Manure and food scrap digester to make fuel for college
SALISBURY, Vt. (AP) — Construction is underway at a Vermont dairy farm on a system that will turn cow manure and food scraps into renewable natural gas to help Middlebury College meet its goal of getting 100% of its energy from renewable sources and provide extra income for the farmer.
The groundbreaking for the anaerobic digester was held Tuesday at the Goodrich Family Farm in Salisbury.
“We constantly seek innovative ways to be good stewards of the land and practice sustainable and viable agriculture,” said Chase Goodrich, who is among the fourth generation of his family to operate their farm, which now milks about 900 cows. “The digester will help to continue to make this possible.”
The digester, which is being constructed as a partnership of the college, the farm, Vermont Gas Systems and Vanguard Renewables, will be the largest of its kind in Vermont.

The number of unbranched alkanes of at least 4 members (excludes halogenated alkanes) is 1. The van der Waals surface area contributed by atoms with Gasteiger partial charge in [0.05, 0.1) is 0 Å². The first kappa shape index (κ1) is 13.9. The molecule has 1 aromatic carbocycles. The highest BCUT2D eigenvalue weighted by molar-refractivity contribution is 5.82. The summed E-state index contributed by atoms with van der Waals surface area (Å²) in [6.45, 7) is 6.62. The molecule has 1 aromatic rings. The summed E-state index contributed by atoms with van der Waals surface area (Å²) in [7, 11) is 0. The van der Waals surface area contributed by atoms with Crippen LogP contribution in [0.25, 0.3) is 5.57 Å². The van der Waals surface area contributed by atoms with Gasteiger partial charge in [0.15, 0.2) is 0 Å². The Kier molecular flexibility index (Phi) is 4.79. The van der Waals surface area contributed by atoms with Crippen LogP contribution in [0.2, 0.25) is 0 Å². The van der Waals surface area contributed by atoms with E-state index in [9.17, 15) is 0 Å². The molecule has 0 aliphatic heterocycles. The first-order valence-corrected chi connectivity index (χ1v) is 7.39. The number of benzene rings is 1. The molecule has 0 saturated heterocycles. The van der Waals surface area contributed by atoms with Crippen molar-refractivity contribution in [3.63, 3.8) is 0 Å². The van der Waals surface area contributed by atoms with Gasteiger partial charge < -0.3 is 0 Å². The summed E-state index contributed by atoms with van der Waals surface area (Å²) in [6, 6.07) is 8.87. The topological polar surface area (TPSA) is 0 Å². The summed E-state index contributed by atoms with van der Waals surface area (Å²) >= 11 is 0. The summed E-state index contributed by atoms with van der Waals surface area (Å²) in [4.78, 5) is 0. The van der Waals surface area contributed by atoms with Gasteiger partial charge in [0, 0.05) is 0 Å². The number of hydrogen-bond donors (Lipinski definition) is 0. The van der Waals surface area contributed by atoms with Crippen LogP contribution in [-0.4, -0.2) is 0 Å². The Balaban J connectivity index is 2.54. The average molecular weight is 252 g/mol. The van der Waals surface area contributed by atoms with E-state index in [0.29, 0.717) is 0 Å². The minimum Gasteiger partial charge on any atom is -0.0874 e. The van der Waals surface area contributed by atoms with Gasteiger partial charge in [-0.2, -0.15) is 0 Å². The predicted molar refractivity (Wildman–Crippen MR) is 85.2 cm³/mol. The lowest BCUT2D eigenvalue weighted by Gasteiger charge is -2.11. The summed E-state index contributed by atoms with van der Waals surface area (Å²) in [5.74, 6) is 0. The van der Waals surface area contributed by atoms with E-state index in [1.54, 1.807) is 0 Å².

A statement distributed by the college said the system would process 100 tons of manure and 180 tons of organic food waste a day into renewable natural gas.
Vanguard is now contacting local and Vermont-based food manufacturers to find the food waste.
Middlebury College, which is working on a plan to meet all of its energy needs from renewable sources by 2028, is planning to buy the bulk of the gas that will be produced by the digester. Once the digester is in operation it will supply about half the energy that Middlebury uses for heating and cooling. The college’s biomass plant will produce the other 50%. Both sources provide some of the college’s electricity.
Vermont Gas has begun construction on a 5-mile (8-kilometer) pipeline to connect the farm with its distribution network.